serious illness that can lead to death. Because it may be hard to tell if your child has one of these infections, it's best not to
Are there other ways to help my child feel better?
? Give your child plenty to drink to prevent dehydration (not enough fluid in the body) and help the body cool itself.
? Keep your child still and quiet.
? Keep the room temperature at about 70?F to 74?F.
? Dress your child in light cotton pajamas so that body heat can escape.
? If your child is chilled, put on an extra blanket but remove it when the chills stop.
Will a bath help lower my child's fever?
Used together, acetaminophen and a lukewarm bath may help lower a fever. Give the acetaminophen before the bath. If the
bath is given alone, your child may start shivering as his or her body tries to raise its temperature again. This may make your
child feel worse. Don't use alcohol or cold water for baths.
When should I call the health care provider?
If your child has any of the warning signs listed in the box below, call your family health care provider.
Under 1 month old. Call your health care provider right away if your baby's temperature goes over 100.5?F rectally, even if
he or she doesn't seem sick. Babies this young can get very sick very quickly.
One to 3 months old. Call your health care provider if your baby has a temperature of 100.5?F (even if your baby doesn't
seem sick) or a temperature of 99.5?F that has lasted more than 24 hours.
Three months and older. If your child has a fever of 101.4?F, watch how he or she acts. Call your health care provider if the
fever rises or lasts for more than 3 days. In children 3 months to 2 years of age, if the temperature is 102?F, call your health
care provider even if your child seems to feel fine.
Call your health care provider if your child has any of these warning signs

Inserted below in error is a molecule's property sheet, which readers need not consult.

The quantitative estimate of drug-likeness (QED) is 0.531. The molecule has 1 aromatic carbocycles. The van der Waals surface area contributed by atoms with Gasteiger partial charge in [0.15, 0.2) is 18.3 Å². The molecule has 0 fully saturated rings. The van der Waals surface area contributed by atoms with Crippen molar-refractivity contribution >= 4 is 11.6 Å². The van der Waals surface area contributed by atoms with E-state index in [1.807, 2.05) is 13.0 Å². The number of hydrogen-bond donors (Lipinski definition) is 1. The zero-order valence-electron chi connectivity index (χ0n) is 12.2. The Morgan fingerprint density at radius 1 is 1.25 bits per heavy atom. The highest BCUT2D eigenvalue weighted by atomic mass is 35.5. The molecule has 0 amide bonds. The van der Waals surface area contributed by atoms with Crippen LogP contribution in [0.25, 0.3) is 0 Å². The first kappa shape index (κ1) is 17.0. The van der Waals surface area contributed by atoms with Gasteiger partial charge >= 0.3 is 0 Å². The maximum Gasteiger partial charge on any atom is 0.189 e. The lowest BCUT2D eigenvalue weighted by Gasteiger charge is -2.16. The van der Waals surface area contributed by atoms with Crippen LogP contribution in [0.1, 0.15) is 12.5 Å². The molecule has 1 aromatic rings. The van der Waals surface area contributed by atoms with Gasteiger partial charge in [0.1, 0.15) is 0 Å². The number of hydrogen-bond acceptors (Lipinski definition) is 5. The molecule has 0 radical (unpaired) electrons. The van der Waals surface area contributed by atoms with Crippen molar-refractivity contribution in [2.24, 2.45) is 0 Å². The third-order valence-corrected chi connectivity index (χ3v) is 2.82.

? Changes in behavior ? Swelling of the soft spot on the head
? Constant vomiting or diarrhea ? Unresponsive or limp
? Dry mouth ? Wheezing or problems breathing
? Earache or pulling at ears ? Whimpering
? Fever comes and goes over several days
? High-pitched crying
? Not hungry
? Seizures ? Severe headache
Reviewed/Updated: 04/05? Skin rash
? Sore or swollen joints
? Sore throat
? Stiff neck
? Stomach pain
Dosage Schedule for Ibuprofren
(common brands are Motrin and Advil)
Age Weight Oral Drops Suspension Chewable Tablets Chewable Tablets Caplets of of 40 mg/ml 100mg/5ml 50mg/tab 100mg/tab 100mg/cap Child Child
Fever Fever Fever Fever over Fever Fever Fever Fever Fever Fever over
Lbs under over under under over under over 102.5 under 102.5 ? F 102.5 ? F
102.5? F 102.5 ? F 102.5? F 102.5? F 102.5 ? F 102.5? F ? F 102.5? F
6-11 12-17 ? 1 ? tsp ? tsp n/a n/a n/a n/a n/a n/a mos dropper dropper
12-23 18-23 1 2 ? tsp 1 tsp 1 tab 2 tabs ? tab 1 tab n/a n/a mos dropper droppers
2-3 24-35 1 ? 3 ? tsp 1 ? tsp 1 ? tab 3 tabs ? tab 1 ? tabs n/a n/a yrs dropper droppers
4-5 36-47 n/a n/a 1 tsp 2 tsp 2 tab 4 tabs 1 tab 2 tabs 1 cap 2 caps yrs
6-8 48-59 n/a n/a 1 ? tsp 2 ? tsp 2 ? tab 5 tabs 1 ? tab 2 ? tabs 1 ? caps 2 ? caps yrs
9-10 60-71 n/a n/a 1 ? tsp 3 tsp 3 tab 6 tabs 1 ? tab 3 tabs 1 ? caps 3 caps yrs
11 yrs 72-95 n/a n/a 2 tsp 4 tsp 4 tab 8 tabs 2 tabs 4 tabs 2 caps 4 caps
Ibuprofren is a fever reducer and pain reliever that can be given to children ages 6 months to 12 years. It should not be given more
than every 6-8 hours.